US WW1 Requisitioned 1913 Pattern Bayonet, Dated 1917, with Home Guard Frog
Straight single-fullered knife blade, steel hilt with muzzle ring, wood slab grips with characteristic pair of cut grooves on each slab, secured by two screws. Steel beaked pommel with locking button. Scabbard of olive green-painted leather with iron fittings at mouth and chape, brass webbing hooks, brown leather frog with retaining loop.
The ricasso is stamped on one side with ‘1913 9 17’, indicating that it is the 1913 Pattern, manufactured in September 1917, and the manufacturer’s mark of Remington. On the other side it is stamped with a ‘broad arrow’ War Department stores mark, two crown inspection stamps with ‘A’ for America and an ‘X’ indicating that it passed a manufacturer’s bending test. The broad arrow and one crown inspection stamp have been cancelled with overstamped hatching, while the other inspection stamp and X have been overstamped with ‘U.S.’ The leather section of the scabbard is stamped next to the seam with the manufacturer’s mark ‘G.H.Y.’
Inspired by the German Mauser M98 rifle, the experimental Pattern 1913 Enfield was intended to be the next generation British infantry rifle, firing the new .276 cartridge. The outbreak of war curtailed its development and the well-established SMLE was retained in service instead. However with an urgent need for rifles the government opted to redesign the 1913 to take the existing .303 cartridge, calling this new rifle the Pattern 1914 (NB: the bayonet’s design did not require modifications, therefore it remained the ‘1913 Pattern’ bayonet).
The production of these rifles and their bayonets was contracted to American manufacturers Remington and Winchester – an early handful were made by Vickers but it was clear that British plants were best left to make the SMLE. Remington produced 1,243,000 of these bayonets, making them the by far the largest manufacturer, and was also the largest producer of the rifles, with its subsidiary Eddystone in second place.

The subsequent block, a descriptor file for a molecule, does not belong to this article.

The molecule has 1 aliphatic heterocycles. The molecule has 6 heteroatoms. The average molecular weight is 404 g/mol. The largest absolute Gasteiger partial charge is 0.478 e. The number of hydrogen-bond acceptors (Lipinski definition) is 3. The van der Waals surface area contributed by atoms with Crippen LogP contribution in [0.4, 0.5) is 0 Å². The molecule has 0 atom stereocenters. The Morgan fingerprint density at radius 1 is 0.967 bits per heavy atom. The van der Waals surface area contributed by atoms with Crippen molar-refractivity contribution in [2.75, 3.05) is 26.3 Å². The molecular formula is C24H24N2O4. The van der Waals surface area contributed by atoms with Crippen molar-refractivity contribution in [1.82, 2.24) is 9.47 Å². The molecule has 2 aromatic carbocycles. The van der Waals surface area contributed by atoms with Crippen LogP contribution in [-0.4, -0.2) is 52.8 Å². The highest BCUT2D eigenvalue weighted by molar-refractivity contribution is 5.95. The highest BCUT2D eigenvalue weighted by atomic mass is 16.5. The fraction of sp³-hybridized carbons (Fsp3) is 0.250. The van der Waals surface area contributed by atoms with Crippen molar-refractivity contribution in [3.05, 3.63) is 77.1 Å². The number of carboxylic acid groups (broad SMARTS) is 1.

After the United States entered the war in 1917 the factories that had been producing for the British switched to supplying the same products to the US Army. In US service the P1914 Rifle. rechambered in their own .30-06 Springfield cartridge. became the ‘United States Rifle, Model of 1917’ with accompanying ‘Model 1917’ bayonet – a direct copy, now with US markings including a ‘1917’ pattern stamp.
The cancelled British marks, overstamped with US service marks, on this example indicate that it was one of a number originally manufactured as a 1913 Pattern for the British, but requisitioned before export for use by the US Army. Being a direct copy they were fully compatible with the .30-06 rifles. It has been paired with a US-type olive green scabbard, with webbing hooks rather than a frog stud.
However, the distinctive pattern of frog that has been fitted shows that this bayonet did see use in British hands after all: it was issued to the British Home Guard during WW2, who were often armed with the M1917 or P1914 rifles, which were no longer standard issue but still used current cartridges.
The blade is clean and bright with no significant nicks to the edge, original grinding marks. The wood grips have some small dents, one noticeable chip on one side between the incised lines, and one small crack next to a screw. The hilt, tang and pommel are mostly bright steel with some dark blued finish remaining in places. Some patination to the scabbard fittings and light rubbing to the scabbard body, exposing the brown leather in places. Some loss of stitching to the frog below the retaining loop.